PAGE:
Mass transportation, such as a subway system, is also a place of much story, and therefore another accessible and good place for taking street portraits.
Geometric Street Photography
Geometric street photography is another traditional type of street photography, but the name is not as familiar as this type of art is. It is also sometimes called graphic street photography, but as the term ‘graphic’ can have a larger meaning than design, I will just stick with the term ‘geometric.’
These are the characteristics that define geometric street photography:
- Patterns, textures, shapes, lines, tones, color, and light are all used to give a visual experience
- There is little reportage or documentation of events
- It is a pleasing combination of people and objects, but the people, or parts of people, are not usually the main subject; the emphasis is on the environment
- This type of photography rarely tells a story, but can pique feelings
The original master of using geometry in street photography is Henri Cartier-Bresson.
To quote Eric Kim in his article, 10 Things Henri Cartier-Bresson Can Teach You About Street Photography, “If you look at the composition of his [Bresson’s] images he integrated vertical, horizontal, and diagonal lines, curves, shadows, triangles, circles and squares to his advantage. He also paid particular attention to frames as well.”
An award-winning photographer, whose images include the stunning use of geometry, is Antonio E. Ojeda. You can find his work on Facebook and on Instagram.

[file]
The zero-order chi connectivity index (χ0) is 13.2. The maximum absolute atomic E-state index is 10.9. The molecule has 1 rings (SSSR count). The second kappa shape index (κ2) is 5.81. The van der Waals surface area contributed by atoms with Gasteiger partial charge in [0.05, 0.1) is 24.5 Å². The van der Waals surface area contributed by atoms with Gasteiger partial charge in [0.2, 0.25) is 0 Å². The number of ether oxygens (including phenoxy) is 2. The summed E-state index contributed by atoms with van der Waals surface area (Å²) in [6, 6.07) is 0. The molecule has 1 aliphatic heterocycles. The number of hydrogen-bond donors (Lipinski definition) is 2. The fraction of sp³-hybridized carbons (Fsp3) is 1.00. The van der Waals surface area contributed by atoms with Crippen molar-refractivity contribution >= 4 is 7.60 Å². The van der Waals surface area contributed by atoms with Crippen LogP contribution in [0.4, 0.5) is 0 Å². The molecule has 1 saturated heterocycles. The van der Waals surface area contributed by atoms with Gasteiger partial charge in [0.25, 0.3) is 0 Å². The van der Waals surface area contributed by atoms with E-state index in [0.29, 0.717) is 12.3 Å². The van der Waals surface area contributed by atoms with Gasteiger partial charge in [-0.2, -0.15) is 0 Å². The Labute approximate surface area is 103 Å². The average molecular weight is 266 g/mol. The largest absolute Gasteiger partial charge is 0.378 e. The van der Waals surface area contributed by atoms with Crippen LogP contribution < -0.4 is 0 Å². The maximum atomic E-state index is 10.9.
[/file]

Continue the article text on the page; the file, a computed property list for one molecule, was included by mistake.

Thomas Leuthard, who is recognized as one of the top street photographers of this decade, often uses geometry in his photographs. His work can be viewed on Instagram or Flickr.
Geometric street photography is a great entry point for anyone interested in architectural photography.
If you are a STEMs type (Science, Technology, Engineering, Mathematics), you will likely find this type of street photography to be the most comfortable place to start. Ironically, it is probably a good fit for the artistic types as well, because the hallmark of this type of photography is good design.
One way to look for this kind of photograph is to find an interesting building, staircase, door, or anything architectural; study where you will get the most dramatic light; and then wait for a person to show up there.
Look for lines, shadows, bands of color, or the repetition of shapes, and again, wait for a person to enter the scene. This is not a type of street photography that requires stealth, but rather a good eye.
Street photography is deceptively simple. You don’t have the same constraints as some genres of photography, such as demanding placement of focus or stringent lighting requirements.
There are literally streets everywhere, so opportunity abounds.
Nevertheless, it can be daunting to start taking pictures of people you do not know.
Understanding the types of street photography can help you find an entry point that feels comfortable.
Understanding who some of the great street photographers are, in each type of street photography genre, gives you a starting point to study photos that are considered to be the best.
Hopefully, you will find these “starter tips” helpful in getting you started, or perhaps help you to branch into a different type of street photography.
Recommended Reading: If you’d like to improve your portrait photography shots, including street portraiture shots, grab a copy of Photzy’s Art of Portrait Photography premium guide.
Self Check Quiz
- Can you identify the type of street photography each of the three photos below represent?
- Can you identify one street photographer famous for taking photos in each of the three types?
- What type of street photography is (was) the best entry point for you?
- What are three things that can make a street photograph more compelling?